NSP 'dogged by factional splits'

Ms Hazel Poa (standing, second from left), with (from left) NSP member Lim Tean, president Sebastian Teo and party member Mohamed Fazli Talip during a recent walkabout in Tampines East. Ms Poa is the third NSP secretary- general to resign this year.
Ms Hazel Poa (standing, second from left), with (from left) NSP member Lim Tean, president Sebastian Teo and party member Mohamed Fazli Talip during a recent walkabout in Tampines East. Ms Poa is the third NSP secretary- general to resign this year. In quitting, she said "unlike in other political parties", the NSP president is the party's de facto leader.ST PHOTO: LIM YAN LIANG

Clash between old guard and newcomers behind the loss of 3 leaders, say ex-members

A clash of cultures between the old guard and the newcomers. A flawed power structure that limits the

role of the secretary-general. And an ineffective dispute-resolution mechanism.

These are the reasons cited by former party members and analysts as to why the opposition National Solidarity Party (NSP) has lost three secretaries-general this year, and four since the 2011 polls.

The latest to depart is acting secretary-general Hazel Poa, who quit the party on Wednesday because she disagreed with the NSP's decision to enter into a three-cornered fight with the Workers' Party (WP) in the single-seat MacPherson ward just a week after saying it would not contest there.

Ms Poa is the third NSP secretary-general to resign from the party this year - after lawyers Tan Lam Siong and Jeannette Chong-Aruldoss quit in July and March respectively. Mr Goh Meng Seng served as secretary-general from February 2010 till June 2011 before giving way to Ms Poa, whose term ended in 2013. She took up the post again after Mr Tan quit.

Former members painted a picture of a party dogged by factional splits between the old guard, who are reluctant to give up battlegrounds they have cultivated, and newer members like Ms Poa, who believed in a united opposition cause.

Said former NSP member Syafarin Sarif: "The thinking is that when somebody gives way to you, you should reciprocate. It's not something they can give up just like that - it's a lot of blood, sweat, tears, money and time they devoted (at Marine Parade and MacPherson)."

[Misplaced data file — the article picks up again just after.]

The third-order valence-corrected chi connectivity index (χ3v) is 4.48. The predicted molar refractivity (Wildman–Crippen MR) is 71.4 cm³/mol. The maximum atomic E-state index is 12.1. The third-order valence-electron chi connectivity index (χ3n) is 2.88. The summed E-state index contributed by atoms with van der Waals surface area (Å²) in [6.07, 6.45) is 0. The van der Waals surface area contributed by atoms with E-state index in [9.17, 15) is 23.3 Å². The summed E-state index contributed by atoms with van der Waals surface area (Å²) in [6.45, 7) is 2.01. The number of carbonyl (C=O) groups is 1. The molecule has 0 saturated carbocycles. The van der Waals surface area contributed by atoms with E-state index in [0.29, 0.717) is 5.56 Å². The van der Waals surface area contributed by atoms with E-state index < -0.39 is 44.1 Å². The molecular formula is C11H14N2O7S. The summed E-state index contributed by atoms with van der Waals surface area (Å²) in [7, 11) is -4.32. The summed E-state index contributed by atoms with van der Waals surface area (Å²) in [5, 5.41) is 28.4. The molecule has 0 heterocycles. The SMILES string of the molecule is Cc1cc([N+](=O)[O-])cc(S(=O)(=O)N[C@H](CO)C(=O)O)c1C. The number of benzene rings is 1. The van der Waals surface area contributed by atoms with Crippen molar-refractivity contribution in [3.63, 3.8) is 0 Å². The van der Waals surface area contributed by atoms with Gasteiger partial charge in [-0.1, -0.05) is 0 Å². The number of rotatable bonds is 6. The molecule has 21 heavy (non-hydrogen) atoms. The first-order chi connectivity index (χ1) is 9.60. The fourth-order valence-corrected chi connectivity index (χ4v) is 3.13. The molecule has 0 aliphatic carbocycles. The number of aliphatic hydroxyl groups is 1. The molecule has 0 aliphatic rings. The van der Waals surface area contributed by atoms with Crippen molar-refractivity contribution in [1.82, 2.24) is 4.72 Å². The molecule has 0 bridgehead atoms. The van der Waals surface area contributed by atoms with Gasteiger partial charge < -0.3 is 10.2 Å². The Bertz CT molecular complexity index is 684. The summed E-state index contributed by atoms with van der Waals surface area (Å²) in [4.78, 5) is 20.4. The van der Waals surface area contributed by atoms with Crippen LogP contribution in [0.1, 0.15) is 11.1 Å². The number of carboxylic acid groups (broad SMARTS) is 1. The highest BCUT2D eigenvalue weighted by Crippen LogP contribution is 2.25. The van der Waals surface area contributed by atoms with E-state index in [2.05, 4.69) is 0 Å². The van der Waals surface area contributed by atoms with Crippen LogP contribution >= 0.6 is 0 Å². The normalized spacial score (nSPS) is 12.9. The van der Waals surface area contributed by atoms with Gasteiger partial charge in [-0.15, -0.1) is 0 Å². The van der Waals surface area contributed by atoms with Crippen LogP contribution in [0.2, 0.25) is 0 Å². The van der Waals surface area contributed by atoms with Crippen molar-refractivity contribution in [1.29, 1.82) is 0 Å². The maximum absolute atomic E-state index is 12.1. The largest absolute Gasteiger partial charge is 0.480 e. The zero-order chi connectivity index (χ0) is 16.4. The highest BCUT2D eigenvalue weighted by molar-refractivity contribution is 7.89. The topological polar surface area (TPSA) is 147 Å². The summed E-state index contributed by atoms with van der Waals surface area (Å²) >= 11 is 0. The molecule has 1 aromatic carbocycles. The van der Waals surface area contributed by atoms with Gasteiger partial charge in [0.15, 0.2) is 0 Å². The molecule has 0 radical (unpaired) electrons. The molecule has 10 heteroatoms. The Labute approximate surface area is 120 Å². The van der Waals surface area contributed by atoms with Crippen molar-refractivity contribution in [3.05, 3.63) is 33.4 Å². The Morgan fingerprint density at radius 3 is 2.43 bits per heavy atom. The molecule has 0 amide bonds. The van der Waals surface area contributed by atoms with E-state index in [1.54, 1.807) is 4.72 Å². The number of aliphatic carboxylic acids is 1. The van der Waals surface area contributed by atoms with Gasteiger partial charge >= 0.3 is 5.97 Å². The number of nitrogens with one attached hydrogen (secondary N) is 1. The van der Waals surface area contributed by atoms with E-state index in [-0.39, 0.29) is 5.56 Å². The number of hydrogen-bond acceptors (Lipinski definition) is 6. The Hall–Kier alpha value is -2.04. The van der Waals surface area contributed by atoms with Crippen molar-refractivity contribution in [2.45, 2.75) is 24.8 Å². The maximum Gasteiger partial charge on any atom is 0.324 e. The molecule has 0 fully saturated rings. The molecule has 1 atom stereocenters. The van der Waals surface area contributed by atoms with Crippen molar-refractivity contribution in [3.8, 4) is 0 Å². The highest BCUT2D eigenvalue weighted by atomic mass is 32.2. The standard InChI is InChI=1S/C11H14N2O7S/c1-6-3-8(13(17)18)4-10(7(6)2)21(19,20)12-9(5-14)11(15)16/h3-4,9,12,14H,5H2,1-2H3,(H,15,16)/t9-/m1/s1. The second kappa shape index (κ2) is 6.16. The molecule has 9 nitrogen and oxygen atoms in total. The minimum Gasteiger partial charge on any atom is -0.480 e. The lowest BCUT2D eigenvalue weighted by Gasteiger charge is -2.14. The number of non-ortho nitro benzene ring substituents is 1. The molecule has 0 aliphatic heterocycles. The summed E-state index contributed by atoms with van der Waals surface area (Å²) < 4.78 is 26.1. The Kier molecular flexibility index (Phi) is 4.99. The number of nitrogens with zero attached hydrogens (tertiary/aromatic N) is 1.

The NSP had given up the two constituencies to avoid three-way fights with the WP, even though the latter had offered to give up MacPherson if the NSP did not contest Marine Parade. WP chairman Sylvia Lim said the NSP had rebuffed its offer. But the NSP said it had initiated contact with the WP and did not get a response.

That the WP spurned the second all-parties meeting to decide on battlegrounds could not have gone down well, said an opposition party leader who asked not to be named.

The NSP was started by businessmen in 1987 and old-timers like its former president Yip Yew Weng still form a majority within the Central Executive Committee (CEC).

As the leader of another party observed: "Some of them still have a towkay mentality, concerned with face-saving and 'yi qi' and grand overtures. When I give you this, you reciprocate with that. So when they said they were willing to step away from Marine Parade, they thought (WP leader) Low Thia Khiang would be on the same towkay wavelength - that he would generously give them MacPherson. But when WP didn't, they felt like they had been wronged."

Though it has tried to attract new talent, the departures, first of Mrs Chong-Aruldoss and now Ms Poa, both former Reform Party compatriots who joined NSP months before the 2011 polls, point to a resurgence in influence of more conservative old-timers. Some also cited the party's power structure as a reason for its current state of affairs.

In her resignation note on Wednesday, Ms Poa said "unlike in other political parties", the NSP president is the party's de facto leader, while the secretary-general performs the role of spokesman.

Mr Tan, who may contest the next polls as an independent, said unlike other parties, "power flows from the president" at NSP.

"The fact is that the president is the one with overall control over the party, and the secretary-general basically performs some of the roles of the president by virtue of authority granted by him," he said.

"Certainly (the non-traditional party structure) had its constraints on my role as the secretary-general to decide on matters."

Yet others cite the way the CEC resolves controversial issues as the problem. Lobbying was common, with the NSP president rarely making any executive decisions and only stepping in as a tiebreaker.

A former NSP council member said former non-constituency MP Steve Chia was thus persuaded by party stalwarts to call a vote on whether the party should contest MacPherson, and that they would back him to be fielded there.

Political analyst Derek da Cunha said the change of heart on MacPherson "probably had to do with personalities within the NSP's CEC who wished to contest in the upcoming elections".

He added: "This whole thing puts NSP in a poor light, dramatically putting focus on the view that it is a party driven largely by the interests of various personalities within it."

The latest resignation looks to have affected the party's plans: It is not holding outreach activities this weekend but members will meet today to discuss preparations.

But Mr Chia put up a brave front for the NSP. Yesterday, he posted on Facebook that he had completed a run in the ward. When asked if he will be contesting in MacPherson, he replied: "Yes, we will be committed to the residents of MacPherson."

•Additional reporting by Walter Sim

A version of this article appeared in the print edition of The Straits Times on August 22, 2015, with the headline 'NSP 'dogged by factional splits''. Print Edition | Subscribe